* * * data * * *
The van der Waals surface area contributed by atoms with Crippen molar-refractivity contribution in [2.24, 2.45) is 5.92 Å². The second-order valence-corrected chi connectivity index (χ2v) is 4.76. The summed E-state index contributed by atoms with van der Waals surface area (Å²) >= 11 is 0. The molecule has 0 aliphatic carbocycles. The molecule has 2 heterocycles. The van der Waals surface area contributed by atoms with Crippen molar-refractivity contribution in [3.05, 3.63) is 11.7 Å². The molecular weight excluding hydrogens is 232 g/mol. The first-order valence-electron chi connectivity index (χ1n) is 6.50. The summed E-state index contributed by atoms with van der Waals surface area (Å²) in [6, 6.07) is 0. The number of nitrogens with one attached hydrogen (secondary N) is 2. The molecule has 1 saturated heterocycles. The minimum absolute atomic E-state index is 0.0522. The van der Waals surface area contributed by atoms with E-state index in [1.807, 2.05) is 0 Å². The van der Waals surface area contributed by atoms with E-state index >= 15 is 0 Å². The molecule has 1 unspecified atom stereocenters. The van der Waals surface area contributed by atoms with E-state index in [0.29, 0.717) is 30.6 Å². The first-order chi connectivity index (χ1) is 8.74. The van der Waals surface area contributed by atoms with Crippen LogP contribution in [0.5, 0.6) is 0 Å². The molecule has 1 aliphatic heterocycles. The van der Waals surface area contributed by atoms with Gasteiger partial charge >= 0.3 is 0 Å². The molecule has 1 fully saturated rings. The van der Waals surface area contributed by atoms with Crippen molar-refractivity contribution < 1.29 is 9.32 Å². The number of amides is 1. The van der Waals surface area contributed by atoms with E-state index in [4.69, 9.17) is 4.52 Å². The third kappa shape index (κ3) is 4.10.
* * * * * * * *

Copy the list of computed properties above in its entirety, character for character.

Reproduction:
The van der Waals surface area contributed by atoms with Crippen molar-refractivity contribution in [2.24, 2.45) is 5.92 Å². The second-order valence-corrected chi connectivity index (χ2v) is 4.76. The summed E-state index contributed by atoms with van der Waals surface area (Å²) >= 11 is 0. The molecule has 0 aliphatic carbocycles. The molecule has 2 heterocycles. The van der Waals surface area contributed by atoms with Crippen molar-refractivity contribution in [3.05, 3.63) is 11.7 Å². The molecular weight excluding hydrogens is 232 g/mol. The first-order valence-electron chi connectivity index (χ1n) is 6.50. The summed E-state index contributed by atoms with van der Waals surface area (Å²) in [6, 6.07) is 0. The number of nitrogens with one attached hydrogen (secondary N) is 2. The molecule has 1 saturated heterocycles. The minimum absolute atomic E-state index is 0.0522. The van der Waals surface area contributed by atoms with E-state index in [1.807, 2.05) is 0 Å². The van der Waals surface area contributed by atoms with E-state index >= 15 is 0 Å². The molecule has 1 unspecified atom stereocenters. The van der Waals surface area contributed by atoms with E-state index in [0.29, 0.717) is 30.6 Å². The first-order chi connectivity index (χ1) is 8.74. The van der Waals surface area contributed by atoms with Crippen LogP contribution in [0.5, 0.6) is 0 Å². The molecule has 1 aliphatic heterocycles. The van der Waals surface area contributed by atoms with Gasteiger partial charge >= 0.3 is 0 Å². The molecule has 1 fully saturated rings. The van der Waals surface area contributed by atoms with Crippen molar-refractivity contribution < 1.29 is 9.32 Å². The number of amides is 1. The van der Waals surface area contributed by atoms with E-state index in [4.69, 9.17) is 4.52 Å². The third kappa shape index (κ3) is 4.10.